I remember the pleasure of buying new things for my first baby. I didn’t really think about what that money represented. It meant finishing my maternity leave earlier than I wanted to, partly because of those “miracle” nursing pillows and never-worn white baby gros. I didn’t make the same mistake with baby number two!
In this series on saving money during maternity leave I will cover how you can make the most of your money so that you can also make the most of your time with the baby.
Creating your bare bones budget
If you haven’t already – start by setting a budget based on your maternity leave income. If you have a partner with a salary, add their income (and your maternity leave income, such as statutory maternity pay) together. If you will be paid more at the beginning of your maternity leave then average that income out.
Then list out all of your expected living costs after the baby. Make sure that you can cover them with your new income.
This should be your post-baby costs. For example, if you will not longer be paying to commute into work then don’t include that. Instead, think about the transport costs you will have to visit friends or go to baby groups.
If you won’t be socialising so much, cut that from your budget.
Also think about the new costs you will have:
- nappy wipes
- activities, like swimming or playgroups
- costs of meeting friends
- baby clothes
- any ongoing childcare costs (if this isn’t your first baby)
If your new income does not cover your new post baby costs, go through all of your cost categories and bring them down. Can you find a cheaper rate for a utility provider? What about trying a more affordable supermarket, or cancelling subscriptions you don’t use?
Then, in the months leading up to mat leave start living according to your new mat leave budget.
You can use any money left over to start buying any extra baby things you will need. Or, you can save into sinking funds – like one for a holiday when the baby is about six months, or for Christmas. See this post for more on lowering your household costs, and here for saving money on food.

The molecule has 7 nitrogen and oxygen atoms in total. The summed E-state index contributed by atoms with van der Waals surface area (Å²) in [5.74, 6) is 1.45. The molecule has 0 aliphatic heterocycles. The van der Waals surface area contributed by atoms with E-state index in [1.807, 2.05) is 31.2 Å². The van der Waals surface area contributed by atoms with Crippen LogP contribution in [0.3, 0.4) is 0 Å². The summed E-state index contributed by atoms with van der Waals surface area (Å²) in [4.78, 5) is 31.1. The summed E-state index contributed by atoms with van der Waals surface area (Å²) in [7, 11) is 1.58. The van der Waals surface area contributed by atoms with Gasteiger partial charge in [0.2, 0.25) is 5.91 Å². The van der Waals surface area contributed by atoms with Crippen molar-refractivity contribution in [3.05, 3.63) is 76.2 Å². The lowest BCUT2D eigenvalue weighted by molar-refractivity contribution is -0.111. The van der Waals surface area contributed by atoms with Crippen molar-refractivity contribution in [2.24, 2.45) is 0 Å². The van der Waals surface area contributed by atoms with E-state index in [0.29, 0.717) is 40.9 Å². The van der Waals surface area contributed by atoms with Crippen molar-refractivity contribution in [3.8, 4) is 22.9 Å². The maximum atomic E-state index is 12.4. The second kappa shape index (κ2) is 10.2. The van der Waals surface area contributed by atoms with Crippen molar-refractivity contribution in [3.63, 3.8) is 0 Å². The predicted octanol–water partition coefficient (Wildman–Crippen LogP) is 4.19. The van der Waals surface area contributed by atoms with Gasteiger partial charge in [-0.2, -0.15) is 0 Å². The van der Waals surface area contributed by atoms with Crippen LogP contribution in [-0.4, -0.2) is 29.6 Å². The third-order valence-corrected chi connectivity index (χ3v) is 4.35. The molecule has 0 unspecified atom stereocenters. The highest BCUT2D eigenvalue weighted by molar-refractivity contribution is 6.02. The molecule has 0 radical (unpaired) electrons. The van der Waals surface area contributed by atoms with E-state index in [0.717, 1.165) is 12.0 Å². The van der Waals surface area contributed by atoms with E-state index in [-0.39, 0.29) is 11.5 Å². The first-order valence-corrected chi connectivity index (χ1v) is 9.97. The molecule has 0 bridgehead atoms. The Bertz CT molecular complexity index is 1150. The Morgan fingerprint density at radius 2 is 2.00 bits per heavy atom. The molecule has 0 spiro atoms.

Declutter and sell
This is the perfect time to have a really good declutter of the house. You may have been hit with the nesting bug anyway. Those quiet empty days at the start of mat leave (pre baby!) are ideal.
For some audio inspiration, these ladies at The Declutter Hub make a lovely podcast full of practical and encouraging tips.
Not only will you make the house clearer and easier to clean, but you can also sell things you no longer need and use the income to…
Start buying good value baby and maternity things
If you are patient you WILL be able to find everything you need second hand at a fraction of the cost in store. Gumtree and similar sites are good, but there are also “nearly new” baby sales in most major cities.
It’s also worth checking out if there is a Buy Nothing group locally or even setting one up if there is not.
Finally, the more unisex clothes you can get, the more likely you can use them for any future babies.
Don’t forget your pension
Check if your work pays your pension contributions (on your behalf) while you are on maternity leave. If they do, it means that even though you aren’t earning your usual salary you are still getting the same amount into your pension. That’s definitely a reason to increase your contribution before you go on maternity leave as you will receive more money into your pension without paying in yourself (while on leave). You may be limited in terms of when you can do this, so check far in advance.
Make the most of your free time
One thing you may struggle to do once the baby comes is spend time on the things you value. I’m not saying you won’t value family time, but it’s an adjustment. You’ve probably spent the last few decades spending your non working time exactly as you want to. So this is the time to take impromptu trips to the cinema, read books in the garden and drink hot drinks while they are still hot (bliss!).
It’s also the perfect time to start that side hustle you’ve always been wanting to do. You can invest that extra time now and then by the time your maternity leave is over, you may have another income stream to allow you to go back part time, or not go back at all.